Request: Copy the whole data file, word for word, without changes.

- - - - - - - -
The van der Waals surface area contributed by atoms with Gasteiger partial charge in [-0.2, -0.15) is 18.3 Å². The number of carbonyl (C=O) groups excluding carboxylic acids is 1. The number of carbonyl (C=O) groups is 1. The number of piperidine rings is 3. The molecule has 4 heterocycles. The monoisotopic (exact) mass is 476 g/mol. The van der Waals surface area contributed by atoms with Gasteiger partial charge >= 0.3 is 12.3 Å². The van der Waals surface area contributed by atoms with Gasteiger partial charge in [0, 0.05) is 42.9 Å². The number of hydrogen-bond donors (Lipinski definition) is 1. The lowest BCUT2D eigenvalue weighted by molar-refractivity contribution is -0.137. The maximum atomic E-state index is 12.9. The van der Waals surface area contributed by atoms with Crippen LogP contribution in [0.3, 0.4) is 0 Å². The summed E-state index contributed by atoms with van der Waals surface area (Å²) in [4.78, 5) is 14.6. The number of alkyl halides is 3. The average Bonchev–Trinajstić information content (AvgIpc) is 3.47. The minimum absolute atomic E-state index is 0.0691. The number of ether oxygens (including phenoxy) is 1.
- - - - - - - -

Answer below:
The van der Waals surface area contributed by atoms with Gasteiger partial charge in [-0.2, -0.15) is 18.3 Å². The number of carbonyl (C=O) groups excluding carboxylic acids is 1. The number of carbonyl (C=O) groups is 1. The number of piperidine rings is 3. The molecule has 4 heterocycles. The monoisotopic (exact) mass is 476 g/mol. The van der Waals surface area contributed by atoms with Gasteiger partial charge >= 0.3 is 12.3 Å². The van der Waals surface area contributed by atoms with Gasteiger partial charge in [0, 0.05) is 42.9 Å². The number of hydrogen-bond donors (Lipinski definition) is 1. The lowest BCUT2D eigenvalue weighted by molar-refractivity contribution is -0.137. The maximum atomic E-state index is 12.9. The van der Waals surface area contributed by atoms with Crippen LogP contribution in [0.3, 0.4) is 0 Å². The summed E-state index contributed by atoms with van der Waals surface area (Å²) in [4.78, 5) is 14.6. The number of alkyl halides is 3. The average Bonchev–Trinajstić information content (AvgIpc) is 3.47. The minimum absolute atomic E-state index is 0.0691. The number of ether oxygens (including phenoxy) is 1.